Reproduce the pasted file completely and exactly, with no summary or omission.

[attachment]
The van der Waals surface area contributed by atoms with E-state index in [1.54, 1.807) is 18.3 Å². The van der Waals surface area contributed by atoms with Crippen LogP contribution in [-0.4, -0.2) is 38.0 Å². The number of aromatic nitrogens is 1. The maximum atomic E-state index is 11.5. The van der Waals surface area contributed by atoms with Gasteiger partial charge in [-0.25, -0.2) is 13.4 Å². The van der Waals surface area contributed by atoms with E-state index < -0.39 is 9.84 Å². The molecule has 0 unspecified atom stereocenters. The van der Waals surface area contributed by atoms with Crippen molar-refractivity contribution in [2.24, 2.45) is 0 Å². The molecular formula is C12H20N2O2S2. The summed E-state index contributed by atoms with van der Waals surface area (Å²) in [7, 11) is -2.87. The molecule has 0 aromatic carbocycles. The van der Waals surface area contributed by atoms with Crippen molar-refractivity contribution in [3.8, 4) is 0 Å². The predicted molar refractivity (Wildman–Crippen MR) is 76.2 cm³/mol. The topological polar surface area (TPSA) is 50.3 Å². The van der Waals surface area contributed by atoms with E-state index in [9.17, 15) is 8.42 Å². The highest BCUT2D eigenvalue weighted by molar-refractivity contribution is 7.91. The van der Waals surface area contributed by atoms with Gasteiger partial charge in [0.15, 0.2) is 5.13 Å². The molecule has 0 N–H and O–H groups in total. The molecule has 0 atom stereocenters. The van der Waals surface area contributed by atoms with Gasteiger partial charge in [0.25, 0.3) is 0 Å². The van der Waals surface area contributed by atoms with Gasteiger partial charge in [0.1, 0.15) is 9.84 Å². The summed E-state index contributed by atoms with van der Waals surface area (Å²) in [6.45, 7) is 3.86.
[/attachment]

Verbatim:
The van der Waals surface area contributed by atoms with E-state index in [1.54, 1.807) is 18.3 Å². The van der Waals surface area contributed by atoms with Crippen LogP contribution in [-0.4, -0.2) is 38.0 Å². The number of aromatic nitrogens is 1. The maximum atomic E-state index is 11.5. The van der Waals surface area contributed by atoms with Gasteiger partial charge in [-0.25, -0.2) is 13.4 Å². The van der Waals surface area contributed by atoms with E-state index < -0.39 is 9.84 Å². The molecule has 0 unspecified atom stereocenters. The van der Waals surface area contributed by atoms with Crippen molar-refractivity contribution in [2.24, 2.45) is 0 Å². The molecular formula is C12H20N2O2S2. The summed E-state index contributed by atoms with van der Waals surface area (Å²) in [7, 11) is -2.87. The molecule has 0 aromatic carbocycles. The van der Waals surface area contributed by atoms with Crippen molar-refractivity contribution in [3.8, 4) is 0 Å². The predicted molar refractivity (Wildman–Crippen MR) is 76.2 cm³/mol. The topological polar surface area (TPSA) is 50.3 Å². The van der Waals surface area contributed by atoms with E-state index in [9.17, 15) is 8.42 Å². The highest BCUT2D eigenvalue weighted by molar-refractivity contribution is 7.91. The van der Waals surface area contributed by atoms with Gasteiger partial charge in [0.15, 0.2) is 5.13 Å². The molecule has 0 N–H and O–H groups in total. The molecule has 0 atom stereocenters. The van der Waals surface area contributed by atoms with Gasteiger partial charge in [0.25, 0.3) is 0 Å². The van der Waals surface area contributed by atoms with Gasteiger partial charge in [0.1, 0.15) is 9.84 Å². The summed E-state index contributed by atoms with van der Waals surface area (Å²) in [6.45, 7) is 3.86.